Commercial vehicle operators in San Diego and across California put their lives on the line with every load they haul. Are you a trucker who spends many hours on the road, far from your loved ones? Then you will experience the physical and emotional toll of the job. As your duties involve far more than sitting behind the wheel, you and other truckers are vulnerable to various injuries, typically nonfatal but costly when considering medical bills and lost wages.
Typical trucker injuries
Driving, loading, unloading, inspecting, preparing and even repairing your vehicle could cause the following:
- Sprains and strains
- Lacerations and cuts
- Pain, soreness and other ergonomic injuries
- Various traumatic injuries
Navigating roads statewide and across the country in your massive truck with large blind spots is tough. Maneuvering it on all road conditions, in darkness and sunshine, rain, wind and other inclement weather like icy roads pose significant crash hazards. Further dangers include the following:
- Fire hazards from leaking and spilling explosive or flammable substances in the event of an accident
- Explosions, chemical burns and acute intoxication risks if your cargo is explosive or toxic.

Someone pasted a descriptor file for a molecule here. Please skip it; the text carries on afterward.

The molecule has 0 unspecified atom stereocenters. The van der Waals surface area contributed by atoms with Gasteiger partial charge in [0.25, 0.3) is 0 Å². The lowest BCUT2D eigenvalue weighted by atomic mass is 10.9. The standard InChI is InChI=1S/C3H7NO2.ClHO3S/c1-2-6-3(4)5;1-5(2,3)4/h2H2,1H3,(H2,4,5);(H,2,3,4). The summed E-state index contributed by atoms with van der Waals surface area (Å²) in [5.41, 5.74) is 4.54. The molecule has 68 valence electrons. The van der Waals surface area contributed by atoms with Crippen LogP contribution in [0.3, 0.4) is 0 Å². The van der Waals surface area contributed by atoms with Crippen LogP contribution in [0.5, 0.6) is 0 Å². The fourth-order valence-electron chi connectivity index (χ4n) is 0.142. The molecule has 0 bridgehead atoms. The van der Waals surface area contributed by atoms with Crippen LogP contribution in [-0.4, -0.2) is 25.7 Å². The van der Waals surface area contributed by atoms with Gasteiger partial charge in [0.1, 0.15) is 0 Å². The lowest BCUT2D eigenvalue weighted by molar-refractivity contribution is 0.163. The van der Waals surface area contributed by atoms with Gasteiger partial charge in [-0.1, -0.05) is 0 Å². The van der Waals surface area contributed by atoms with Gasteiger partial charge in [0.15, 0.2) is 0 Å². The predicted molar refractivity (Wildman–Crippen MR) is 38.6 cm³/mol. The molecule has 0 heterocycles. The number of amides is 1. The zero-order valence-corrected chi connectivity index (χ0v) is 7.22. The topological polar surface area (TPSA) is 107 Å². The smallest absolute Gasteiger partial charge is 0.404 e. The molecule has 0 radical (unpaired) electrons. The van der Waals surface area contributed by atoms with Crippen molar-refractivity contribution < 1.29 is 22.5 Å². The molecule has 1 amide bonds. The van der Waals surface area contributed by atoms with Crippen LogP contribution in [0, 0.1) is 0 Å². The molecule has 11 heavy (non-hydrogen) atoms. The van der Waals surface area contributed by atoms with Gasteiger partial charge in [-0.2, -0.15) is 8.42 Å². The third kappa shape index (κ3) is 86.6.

- Field repairs on your vehicle are likely a frequent occurrence, with various injuries the result.
Long hours in the cab of your truck could have the following consequences:
- Severe headaches from prolonged engine noise
- Hearing loss if the noise in the cab exceeds 80 dBA
- Radiation or ultraviolet exposure by the sun
- Heatstroke or frostbite risks during exposure to extreme weather conditions
- Impaired musculoskeletal functions and fatigue from whole-body vibrations
Biological and chemical hazards
Depending on your cargo load, these risks include:
- Contamination or infections from hazardous biological cargo
- Toxic substance exposure
- Dermatitis and other skin disease risks when you haul chemicals
- Carbon monoxide poisoning or chronic respiratory problems from exhaust fume exposure
Sitting in an uncomfortable position or awkward posture while driving for hours on end increases the risk of musculoskeletal disorders like lower back pain.
Eyestrain and visual discomfort are additional ergonomic hazards when you drive on poorly illuminated roads after sunset.
Violence is a life-threatening hazard that will increase when you haul valuable cargo. It is also a potential threat at truck stops. Added to all the known hazards are many unanticipated ones, and the isolation could exacerbate all this while you are absent from home and likely concerned about the welfare of your loved ones.
You might find comfort in knowing that the California workers’ compensation insurance program will cover your medical expenses and lost wages if your injuries prevent you from driving. However, when accidents or injuries occur across state lines, the benefits claims process could become complicated.